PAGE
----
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Product 12721

By: The Flinn Staff

The Natural Indicators Chemistry Guided-Inquiry Laboratory Kit allows students to explore the origin of acid–base indicators. Students extract natural indicators and construct a pH color chart to find the pH values of unknown solutions.

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Product Details

Roses are red, violets are blue—or are they? Red roses, as well as many other flowers and fruits, contain natural indicators that are sensitive to acids and bases. The color of a natural acid–base indicator depends on pH. In this activity, the pH scale comes to life in living color as students explore the origin of acid–base indicators in nature. Students extract natural indicators from dried flowers, fruit juices or herbal teas. They then design a procedure to construct a pH color chart for their natural indicator and use the results to analyze the pH values of unknown solutions. Kit includes four natural indicator sources, a set of buffer capsules for the preparation of pH 2–12 standards, four unknowns and synthetic indicators for comparison. Indicator choices include red roses and hibiscus—your chemistry lab will never smell so good! Also includes reproducible student handouts, detailed background information, complete Teacher Notes with sample data and answers to questions and all necessary chemicals and consumable supplies.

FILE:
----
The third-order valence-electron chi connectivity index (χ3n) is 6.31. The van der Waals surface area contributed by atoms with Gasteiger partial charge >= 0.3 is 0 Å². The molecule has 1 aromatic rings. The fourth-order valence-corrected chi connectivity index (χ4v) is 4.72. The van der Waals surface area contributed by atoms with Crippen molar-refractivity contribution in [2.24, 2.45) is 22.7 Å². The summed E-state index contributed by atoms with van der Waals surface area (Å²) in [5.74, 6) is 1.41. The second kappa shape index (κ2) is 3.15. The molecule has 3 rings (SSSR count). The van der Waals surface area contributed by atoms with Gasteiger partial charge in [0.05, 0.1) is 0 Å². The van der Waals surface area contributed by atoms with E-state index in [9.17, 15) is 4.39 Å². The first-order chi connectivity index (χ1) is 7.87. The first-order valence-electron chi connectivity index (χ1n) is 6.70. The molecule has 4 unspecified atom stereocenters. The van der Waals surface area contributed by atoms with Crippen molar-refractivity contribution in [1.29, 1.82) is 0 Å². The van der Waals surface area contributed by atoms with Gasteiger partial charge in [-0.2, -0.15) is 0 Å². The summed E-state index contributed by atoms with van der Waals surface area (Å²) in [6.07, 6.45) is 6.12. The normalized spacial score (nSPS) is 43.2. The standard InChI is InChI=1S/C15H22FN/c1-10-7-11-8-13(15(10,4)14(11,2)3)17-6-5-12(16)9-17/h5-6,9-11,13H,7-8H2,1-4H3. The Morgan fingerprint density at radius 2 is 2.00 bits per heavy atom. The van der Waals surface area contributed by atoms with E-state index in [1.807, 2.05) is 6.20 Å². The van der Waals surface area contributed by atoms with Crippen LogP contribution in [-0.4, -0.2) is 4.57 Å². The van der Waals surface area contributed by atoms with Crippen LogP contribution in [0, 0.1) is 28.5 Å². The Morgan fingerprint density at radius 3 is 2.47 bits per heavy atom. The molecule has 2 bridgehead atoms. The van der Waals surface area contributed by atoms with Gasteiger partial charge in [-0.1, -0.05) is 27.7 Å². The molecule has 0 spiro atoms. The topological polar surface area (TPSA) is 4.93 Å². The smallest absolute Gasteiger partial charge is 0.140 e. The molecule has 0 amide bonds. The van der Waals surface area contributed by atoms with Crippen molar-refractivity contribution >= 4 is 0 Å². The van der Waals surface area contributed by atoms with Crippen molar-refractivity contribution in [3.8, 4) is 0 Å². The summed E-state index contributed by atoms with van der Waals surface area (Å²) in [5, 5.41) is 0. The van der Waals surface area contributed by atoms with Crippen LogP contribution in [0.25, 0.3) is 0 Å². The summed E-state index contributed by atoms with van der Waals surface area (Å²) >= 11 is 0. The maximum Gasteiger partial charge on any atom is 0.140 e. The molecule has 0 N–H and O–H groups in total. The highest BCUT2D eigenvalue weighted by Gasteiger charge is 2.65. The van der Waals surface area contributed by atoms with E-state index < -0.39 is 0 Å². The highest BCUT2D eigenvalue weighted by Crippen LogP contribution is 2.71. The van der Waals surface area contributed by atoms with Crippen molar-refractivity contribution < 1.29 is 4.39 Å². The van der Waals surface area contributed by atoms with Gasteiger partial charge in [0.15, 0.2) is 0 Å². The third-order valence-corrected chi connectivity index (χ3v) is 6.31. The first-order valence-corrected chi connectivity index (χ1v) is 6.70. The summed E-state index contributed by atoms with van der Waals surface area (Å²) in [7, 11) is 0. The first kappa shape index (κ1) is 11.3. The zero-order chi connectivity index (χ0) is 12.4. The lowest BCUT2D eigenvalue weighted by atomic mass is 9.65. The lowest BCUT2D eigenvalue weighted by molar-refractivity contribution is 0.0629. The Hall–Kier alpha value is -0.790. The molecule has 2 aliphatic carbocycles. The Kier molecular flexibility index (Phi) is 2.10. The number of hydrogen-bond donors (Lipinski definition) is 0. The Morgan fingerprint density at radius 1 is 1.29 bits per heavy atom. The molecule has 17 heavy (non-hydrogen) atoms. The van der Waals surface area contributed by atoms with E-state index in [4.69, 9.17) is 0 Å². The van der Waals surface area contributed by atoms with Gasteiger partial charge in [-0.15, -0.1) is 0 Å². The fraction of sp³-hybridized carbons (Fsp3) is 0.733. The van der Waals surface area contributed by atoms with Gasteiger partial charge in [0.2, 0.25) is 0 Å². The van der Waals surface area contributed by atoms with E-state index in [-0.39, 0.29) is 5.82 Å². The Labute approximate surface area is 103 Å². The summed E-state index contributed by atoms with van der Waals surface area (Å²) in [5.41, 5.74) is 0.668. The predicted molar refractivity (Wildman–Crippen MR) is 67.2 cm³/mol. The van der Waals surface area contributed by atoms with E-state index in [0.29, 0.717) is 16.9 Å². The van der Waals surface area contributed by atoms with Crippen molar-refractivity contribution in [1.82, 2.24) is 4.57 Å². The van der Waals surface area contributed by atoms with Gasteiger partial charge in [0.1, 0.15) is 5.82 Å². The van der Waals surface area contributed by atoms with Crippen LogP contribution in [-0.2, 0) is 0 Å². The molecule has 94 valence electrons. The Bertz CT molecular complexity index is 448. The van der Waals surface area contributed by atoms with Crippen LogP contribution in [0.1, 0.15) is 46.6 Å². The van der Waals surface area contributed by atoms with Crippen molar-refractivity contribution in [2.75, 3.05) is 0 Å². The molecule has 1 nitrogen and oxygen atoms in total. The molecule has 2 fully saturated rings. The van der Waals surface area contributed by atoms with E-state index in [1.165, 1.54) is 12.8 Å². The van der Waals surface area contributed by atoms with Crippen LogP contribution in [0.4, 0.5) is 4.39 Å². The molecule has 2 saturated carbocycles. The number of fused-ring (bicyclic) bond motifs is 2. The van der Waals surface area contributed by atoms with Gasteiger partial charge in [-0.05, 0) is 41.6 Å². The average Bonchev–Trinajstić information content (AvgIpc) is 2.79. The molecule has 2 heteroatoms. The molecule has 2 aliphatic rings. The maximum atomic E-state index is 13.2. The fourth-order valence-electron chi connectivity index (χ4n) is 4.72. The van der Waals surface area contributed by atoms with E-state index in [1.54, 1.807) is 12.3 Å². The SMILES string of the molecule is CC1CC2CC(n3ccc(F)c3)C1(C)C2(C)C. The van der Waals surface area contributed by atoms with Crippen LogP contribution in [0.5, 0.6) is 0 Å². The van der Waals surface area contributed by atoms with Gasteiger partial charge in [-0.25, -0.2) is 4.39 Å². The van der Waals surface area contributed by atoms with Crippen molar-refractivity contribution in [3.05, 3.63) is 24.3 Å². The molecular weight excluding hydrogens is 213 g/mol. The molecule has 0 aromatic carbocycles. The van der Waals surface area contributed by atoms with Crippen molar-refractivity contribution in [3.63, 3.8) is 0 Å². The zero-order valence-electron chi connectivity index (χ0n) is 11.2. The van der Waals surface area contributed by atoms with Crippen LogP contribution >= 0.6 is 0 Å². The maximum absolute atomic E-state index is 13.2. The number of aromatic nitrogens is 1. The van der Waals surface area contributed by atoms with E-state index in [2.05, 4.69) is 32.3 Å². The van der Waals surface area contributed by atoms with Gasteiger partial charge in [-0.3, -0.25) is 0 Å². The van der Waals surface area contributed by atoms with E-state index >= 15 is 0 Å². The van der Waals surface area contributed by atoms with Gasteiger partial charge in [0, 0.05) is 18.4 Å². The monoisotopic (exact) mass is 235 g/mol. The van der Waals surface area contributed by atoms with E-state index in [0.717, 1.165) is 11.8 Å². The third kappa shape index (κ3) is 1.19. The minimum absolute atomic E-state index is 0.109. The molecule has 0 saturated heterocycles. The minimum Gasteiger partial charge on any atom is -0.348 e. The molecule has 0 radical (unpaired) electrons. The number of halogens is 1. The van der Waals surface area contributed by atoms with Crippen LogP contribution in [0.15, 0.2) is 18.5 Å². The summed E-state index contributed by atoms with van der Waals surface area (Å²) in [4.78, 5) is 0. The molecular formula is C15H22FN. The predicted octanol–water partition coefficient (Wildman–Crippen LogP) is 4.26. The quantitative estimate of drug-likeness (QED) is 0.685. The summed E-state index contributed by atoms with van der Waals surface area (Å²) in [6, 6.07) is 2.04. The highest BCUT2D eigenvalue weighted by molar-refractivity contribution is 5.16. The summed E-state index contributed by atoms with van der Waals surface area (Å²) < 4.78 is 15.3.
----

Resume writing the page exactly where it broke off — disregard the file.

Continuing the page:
Complete for 30 students working in pairs.

Correlation to Next Generation Science Standards (NGSS)

Science & Engineering Practices

Asking questions and defining problems
Developing and using models
Planning and carrying out investigations
Analyzing and interpreting data
Using mathematics and computational thinking
Constructing explanations and designing solutions
Engaging in argument from evidence

Disciplinary Core Ideas

MS-PS1.B: Chemical Reactions
HS-PS1.B: Chemical Reactions

Crosscutting Concepts

Patterns
Cause and effect
Scale, proportion, and quantity
Systems and system models

Performance Expectations

HS-PS1-2: Construct and revise an explanation for the outcome of a simple chemical reaction based on the outermost electron states of atoms, trends in the periodic table, and knowledge of the patterns of chemical properties.
HS-PS1-5: Apply scientific principles and evidence to provide an explanation about the effects of changing the temperature or concentration of the reacting particles on the rate at which a reaction occurs.
HS-PS1-7: Use mathematical representations to support the claim that atoms, and therefore mass, are conserved during a chemical reaction.